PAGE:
The Problem with the Term ‘Insurgency’

For all the important factual information contained in ‘Criminal Insurgencies’, the very title of the book and much of the essay titled ‘Rethinking insurgency: criminality, spirituality and societal warfare in the Americas’, by John P. Sullivan and Robert Bunker, are misleading and unhelpful to the development of an analytical construct to attack the problems plaguing the state. Mexican sensitivities to the use of the term ‘insurgency’ to describe the operations and control of the cartels over certain areas of Mexico is well known, although this sensitivity was on full display in October 2010 when then Secretary of State Hillary Clinton used the term ‘insurgency’ to describe the actions of the cartels. The problem with this term and the authors’ line of thinking is that they suggest that the same tactics that are used against political insurgencies (those aimed at taking political power and control over a national polity), principally military force, can be effectively applied to defeat organized criminal groups. My experience teaches otherwise, that organized crime is essentially a law enforcement problem, not a military one. It requires destruction of the organization, root and branch. Thus, an attack on the criminal organization is required- one that entails a sophisticated law enforcement approach and the right set of laws and tools- and this is only doable by law enforcement and a functioning criminal justice system. This strategy of attacking criminal organizations is essentially the approach used by the FBI to demolish the Mafia families in the U.S. and reduce them to a laughing stock. It is the approach used in Colombia to defeat the organizations that made up the powerful Medellin and Cali cartels. Characterizing the Mexican cartels as an ‘insurgency’, even a ‘commercial insurgency’, as suggested by Sullivan and Bunker, takes us down a path that mistakenly suggests that a military approach will work, yet this is a path that is bound to fail. The military can help, but it cannot defeat criminal organizations.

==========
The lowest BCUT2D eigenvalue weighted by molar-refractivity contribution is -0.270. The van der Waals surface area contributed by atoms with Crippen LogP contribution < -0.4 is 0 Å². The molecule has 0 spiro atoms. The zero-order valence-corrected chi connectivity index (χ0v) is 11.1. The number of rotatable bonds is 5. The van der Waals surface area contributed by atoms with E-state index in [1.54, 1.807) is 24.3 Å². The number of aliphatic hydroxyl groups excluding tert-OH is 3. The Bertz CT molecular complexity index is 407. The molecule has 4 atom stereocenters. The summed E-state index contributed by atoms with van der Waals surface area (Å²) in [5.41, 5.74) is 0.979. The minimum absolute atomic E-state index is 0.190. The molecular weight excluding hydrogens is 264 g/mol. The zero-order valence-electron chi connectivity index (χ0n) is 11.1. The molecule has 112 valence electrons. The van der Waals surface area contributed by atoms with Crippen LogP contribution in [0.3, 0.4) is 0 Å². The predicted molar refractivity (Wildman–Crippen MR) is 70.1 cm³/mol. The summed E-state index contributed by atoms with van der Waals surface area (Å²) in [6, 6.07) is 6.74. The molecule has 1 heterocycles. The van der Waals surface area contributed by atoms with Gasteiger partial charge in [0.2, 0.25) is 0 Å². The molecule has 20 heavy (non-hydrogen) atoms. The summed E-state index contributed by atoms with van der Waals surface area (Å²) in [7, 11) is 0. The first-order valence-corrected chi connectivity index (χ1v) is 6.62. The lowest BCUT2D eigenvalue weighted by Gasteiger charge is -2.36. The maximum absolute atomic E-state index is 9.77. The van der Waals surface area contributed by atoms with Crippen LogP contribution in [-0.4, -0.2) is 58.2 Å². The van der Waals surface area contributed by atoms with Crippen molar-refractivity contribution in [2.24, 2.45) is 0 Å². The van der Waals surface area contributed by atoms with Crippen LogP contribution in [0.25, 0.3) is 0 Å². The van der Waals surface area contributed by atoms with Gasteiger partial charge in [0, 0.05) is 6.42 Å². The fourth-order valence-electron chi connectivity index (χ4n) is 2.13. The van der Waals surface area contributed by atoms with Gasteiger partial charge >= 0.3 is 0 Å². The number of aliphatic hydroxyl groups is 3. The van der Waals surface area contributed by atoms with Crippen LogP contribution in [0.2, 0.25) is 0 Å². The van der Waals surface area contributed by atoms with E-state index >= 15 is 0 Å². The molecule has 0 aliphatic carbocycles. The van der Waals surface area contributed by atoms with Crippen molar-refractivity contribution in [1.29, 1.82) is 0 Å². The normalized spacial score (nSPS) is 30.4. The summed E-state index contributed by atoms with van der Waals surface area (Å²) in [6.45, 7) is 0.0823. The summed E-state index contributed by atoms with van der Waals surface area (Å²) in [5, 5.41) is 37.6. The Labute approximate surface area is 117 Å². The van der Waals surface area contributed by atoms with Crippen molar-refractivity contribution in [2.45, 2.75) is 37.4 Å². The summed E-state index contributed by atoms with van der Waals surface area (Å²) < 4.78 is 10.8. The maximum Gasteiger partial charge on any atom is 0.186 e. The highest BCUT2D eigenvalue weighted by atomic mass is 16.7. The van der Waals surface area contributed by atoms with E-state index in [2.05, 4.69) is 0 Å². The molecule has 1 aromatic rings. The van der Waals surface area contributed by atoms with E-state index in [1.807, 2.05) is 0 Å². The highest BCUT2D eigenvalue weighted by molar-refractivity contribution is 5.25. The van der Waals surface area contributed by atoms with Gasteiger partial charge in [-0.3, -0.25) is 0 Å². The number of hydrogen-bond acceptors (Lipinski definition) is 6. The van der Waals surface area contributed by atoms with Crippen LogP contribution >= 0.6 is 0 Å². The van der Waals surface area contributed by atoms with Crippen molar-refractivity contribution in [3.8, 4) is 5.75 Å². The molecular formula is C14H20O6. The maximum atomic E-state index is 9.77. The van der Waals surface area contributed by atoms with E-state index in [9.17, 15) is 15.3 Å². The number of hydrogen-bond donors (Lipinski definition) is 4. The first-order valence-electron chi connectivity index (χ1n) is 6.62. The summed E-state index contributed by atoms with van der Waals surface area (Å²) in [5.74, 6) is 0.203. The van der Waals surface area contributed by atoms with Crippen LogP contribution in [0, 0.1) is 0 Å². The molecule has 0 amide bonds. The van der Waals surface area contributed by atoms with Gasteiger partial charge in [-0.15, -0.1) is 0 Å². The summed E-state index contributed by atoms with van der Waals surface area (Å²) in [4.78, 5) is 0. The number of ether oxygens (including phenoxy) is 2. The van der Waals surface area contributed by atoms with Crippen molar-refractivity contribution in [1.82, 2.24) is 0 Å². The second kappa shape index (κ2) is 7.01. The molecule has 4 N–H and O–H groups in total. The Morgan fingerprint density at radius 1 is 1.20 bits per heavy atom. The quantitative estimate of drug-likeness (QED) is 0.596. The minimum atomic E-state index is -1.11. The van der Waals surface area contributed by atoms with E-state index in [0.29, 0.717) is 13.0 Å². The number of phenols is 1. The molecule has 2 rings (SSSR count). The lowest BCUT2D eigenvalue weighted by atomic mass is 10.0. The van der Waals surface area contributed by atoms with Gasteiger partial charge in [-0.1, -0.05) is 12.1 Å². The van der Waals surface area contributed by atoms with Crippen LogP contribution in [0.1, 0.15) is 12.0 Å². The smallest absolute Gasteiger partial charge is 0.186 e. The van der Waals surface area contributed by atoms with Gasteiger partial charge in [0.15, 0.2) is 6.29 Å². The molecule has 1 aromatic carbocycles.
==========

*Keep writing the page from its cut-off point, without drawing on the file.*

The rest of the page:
Perhaps Pena Nieto and his security team understand this. While Calderon, out of necessity, had to rely heavily on the Mexican military, a better course for Mexico is not to militarize the effort, but rather to professionalize its police, federal and state, and strengthen the criminal justice system. Police, prosecutors and the courts need to adopt anti-corruption best practices and become more far more effective. These reforms are essential to establishing the rule of law in Mexico and ending the era of impunity. In the interim, Mexico needs to strengthen, not weaken, security cooperation between U.S. law enforcement agencies and their security counterparts in Mexico. This will help Mexico achieve the objective of breaking the power and grip of the cartels over the legitimate institutions of the Mexican government. And coincidentally, it will unleash Mexico’s full economic potential which will also benefit the U.S. and the entire North American economic region.

Conclusion

‘Criminal Insurgencies’ covers many diverse aspects of the Mexican drug cartels and associated organized crime and gang activity. The book’s strength is its opening of our eyes to many facts about the cartels and their rise that are not commonly known. Unfortunately, the book is short on policy prescriptions, and the strategies needed to address the problems of entrenched, violent and corruptive organized crime groups. Notwithstanding these shortcomings, I recommend this informative collection of essays to scholars and students interested in Mexico, the U.S.-Mexico bilateral relationship, and the criminal justice system generally.

Robert Bonner is a former Commissioner of U.S. Customs and Border Protection (2001-05) and former Administrator of the Drug Enforcement Administration (1990-93). He is currently Senior Principal of the Sentinel HS Group.